by Jennifer Rachel Simms-Coffey
I said good-bye to my beloved Nannie, my grandmother, in late November 2008. Alzheimer’s disease had ravaged her brain and taken away the grandmother I knew as a child. She was diagnosed in 2001 and steadily began to decline. Gone was the vibrant, eccentric gourmet cook, artist, and world-traveler, among other talents. She no longer helped me make cookies, sent me hand-drawn cards, or went on photo-safari in Africa. She now needed to be reminded who I was, what food she was eating, how to get dressed.
She moved in with us and I watched as my mother had to essentially care for a second child. It must have been difficult, having one child going off to college and not getting an empty nest as she had been expecting. It was challenging for all four of us (my parents, my grandmother, and I) as we all had our roles constantly redefined, changed, and renamed. I was no longer granddaughter, I was big sister. My mother was no longer a daughter; she was a mother to her mother. My father was just a visitor. Even the dog played along: he was now the cat.
Within these roles, our responsibilities and expectations also changed. We no longer ventured far from home. I would have to “baby-sit” my grandmother and make sure she didn’t try and walk down the stairs for fear of a fall. My grandmother would set the table; someone else would reset it with the proper dishes and silverware for each setting. We all learned new patience and creativity to try and keep her occupied and happy. We repeated ourselves often, as she did. The dog learned that he would have to go outside to do his business every 15 minutes because Nannie would forget she had already sent him out.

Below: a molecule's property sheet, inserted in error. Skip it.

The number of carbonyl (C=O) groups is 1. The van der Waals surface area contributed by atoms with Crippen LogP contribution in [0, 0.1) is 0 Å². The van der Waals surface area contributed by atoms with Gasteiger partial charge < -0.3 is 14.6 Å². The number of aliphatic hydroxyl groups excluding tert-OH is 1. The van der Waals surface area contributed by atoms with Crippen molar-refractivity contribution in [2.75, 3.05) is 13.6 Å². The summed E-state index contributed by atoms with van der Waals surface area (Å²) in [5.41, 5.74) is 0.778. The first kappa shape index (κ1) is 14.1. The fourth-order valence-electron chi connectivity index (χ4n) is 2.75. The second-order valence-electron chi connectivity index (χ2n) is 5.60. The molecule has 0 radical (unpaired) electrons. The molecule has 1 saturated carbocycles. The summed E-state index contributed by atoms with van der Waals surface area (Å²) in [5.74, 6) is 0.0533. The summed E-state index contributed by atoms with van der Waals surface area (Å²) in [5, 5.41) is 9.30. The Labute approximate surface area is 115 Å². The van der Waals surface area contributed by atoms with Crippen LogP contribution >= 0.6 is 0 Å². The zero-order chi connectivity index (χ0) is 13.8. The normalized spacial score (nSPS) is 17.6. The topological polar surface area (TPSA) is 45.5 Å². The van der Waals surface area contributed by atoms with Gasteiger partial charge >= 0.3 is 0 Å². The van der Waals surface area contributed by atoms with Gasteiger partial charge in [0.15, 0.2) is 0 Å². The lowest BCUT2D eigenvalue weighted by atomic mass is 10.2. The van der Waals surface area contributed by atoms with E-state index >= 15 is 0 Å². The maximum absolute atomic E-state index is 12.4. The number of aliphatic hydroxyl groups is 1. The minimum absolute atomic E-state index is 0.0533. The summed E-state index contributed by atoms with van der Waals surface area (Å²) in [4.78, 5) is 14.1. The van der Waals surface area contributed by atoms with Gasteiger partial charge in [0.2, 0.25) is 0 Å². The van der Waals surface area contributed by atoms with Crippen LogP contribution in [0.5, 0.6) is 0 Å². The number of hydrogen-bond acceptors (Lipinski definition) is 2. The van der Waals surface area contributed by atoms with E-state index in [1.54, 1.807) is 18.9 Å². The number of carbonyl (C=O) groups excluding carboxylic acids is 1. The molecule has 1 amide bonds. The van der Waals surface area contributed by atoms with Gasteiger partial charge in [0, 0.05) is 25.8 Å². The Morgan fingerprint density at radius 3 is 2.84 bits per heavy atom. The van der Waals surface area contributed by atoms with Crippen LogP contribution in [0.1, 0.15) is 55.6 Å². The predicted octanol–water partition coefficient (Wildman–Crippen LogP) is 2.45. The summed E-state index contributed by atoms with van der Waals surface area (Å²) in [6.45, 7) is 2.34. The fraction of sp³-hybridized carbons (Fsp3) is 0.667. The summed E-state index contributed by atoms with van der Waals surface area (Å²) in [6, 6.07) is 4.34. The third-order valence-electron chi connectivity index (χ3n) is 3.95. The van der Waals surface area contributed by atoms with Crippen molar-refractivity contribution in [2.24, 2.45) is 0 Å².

As her disease progressed, it became obvious that she was no longer safe in our home. My parents woke up in the middle of the night to find her almost outside in her nightgown in December in Michigan waiting for a friend to take her “home.” With much pain and regret, my mother made the decision to place her into an assisted living unit. Faithfully, she visited my grandmother nearly every day. For two years, my grandmother was in this facility before she went into hospice.
A few days before she was moved to hospice, she was having a particularly good day. I had taken a leave of absence from work so that I could be with my family and spend time with my grandmother, so I was sitting with her in the common room when she had a completely lucid moment, looked right at me and said, “I love you, Jennie.”
I think about this moment often. It is something I hold onto, for in all those grey, dark days where Alzheimer’s had taken over, this is sometimes a memory that shines like sunlight. It chases away all those negative thoughts and is how I like to remember Nannie in those last few weeks leading up to her death.
I miss Nannie every day and am grateful for everything she did for me throughout my life and everything she still does for me now. As I embark on a new career in social work focusing on older adults and their families, I find that she constantly in my mind. She is there as inspiration, hope, and a reminder that I want to help as many families as I can who are going through a similar experience to what we had.
I recently read an article that shared the concept of “saying hello again.” This lovely idea is that after a person is gone, instead of focusing on saying “good-bye,” you say hello again every time you see this person in you, or when you remember them. Now, every time I remember Nannie, in my school work, my practice, and my life I say hello.
I say “Hello Nannie!” whenever I see an orchid, when someone peppers their conversation with a Yiddish word, when I look at my wedding rings (they were hers), and when I see the little quilts scattered throughout my home made of fabric she painted.
The thought warms my heart every time I say hello. And in my mind I hear her return the greeting, “Hello, Pussycat.”